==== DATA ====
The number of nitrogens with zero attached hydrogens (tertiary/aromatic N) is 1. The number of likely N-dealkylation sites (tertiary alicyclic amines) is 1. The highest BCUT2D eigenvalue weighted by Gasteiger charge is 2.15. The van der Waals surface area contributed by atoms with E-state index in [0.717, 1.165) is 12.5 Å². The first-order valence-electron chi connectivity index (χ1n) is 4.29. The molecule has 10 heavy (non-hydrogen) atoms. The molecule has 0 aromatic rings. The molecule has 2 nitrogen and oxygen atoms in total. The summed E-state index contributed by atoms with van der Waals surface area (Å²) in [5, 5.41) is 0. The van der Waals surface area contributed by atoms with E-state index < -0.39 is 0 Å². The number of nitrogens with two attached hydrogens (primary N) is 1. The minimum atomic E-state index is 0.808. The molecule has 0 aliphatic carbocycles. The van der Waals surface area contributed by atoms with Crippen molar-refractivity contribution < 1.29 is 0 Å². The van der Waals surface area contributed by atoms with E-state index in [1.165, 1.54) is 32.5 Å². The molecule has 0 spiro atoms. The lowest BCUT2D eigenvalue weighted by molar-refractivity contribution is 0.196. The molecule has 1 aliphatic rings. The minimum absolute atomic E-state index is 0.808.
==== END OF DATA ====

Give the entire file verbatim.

The number of nitrogens with zero attached hydrogens (tertiary/aromatic N) is 1. The number of likely N-dealkylation sites (tertiary alicyclic amines) is 1. The highest BCUT2D eigenvalue weighted by Gasteiger charge is 2.15. The van der Waals surface area contributed by atoms with E-state index in [0.717, 1.165) is 12.5 Å². The first-order valence-electron chi connectivity index (χ1n) is 4.29. The molecule has 10 heavy (non-hydrogen) atoms. The molecule has 0 aromatic rings. The molecule has 2 nitrogen and oxygen atoms in total. The summed E-state index contributed by atoms with van der Waals surface area (Å²) in [5, 5.41) is 0. The van der Waals surface area contributed by atoms with E-state index < -0.39 is 0 Å². The number of nitrogens with two attached hydrogens (primary N) is 1. The minimum atomic E-state index is 0.808. The molecule has 0 aliphatic carbocycles. The van der Waals surface area contributed by atoms with Crippen molar-refractivity contribution < 1.29 is 0 Å². The van der Waals surface area contributed by atoms with E-state index in [1.165, 1.54) is 32.5 Å². The molecule has 0 spiro atoms. The lowest BCUT2D eigenvalue weighted by molar-refractivity contribution is 0.196. The molecule has 1 aliphatic rings. The minimum absolute atomic E-state index is 0.808.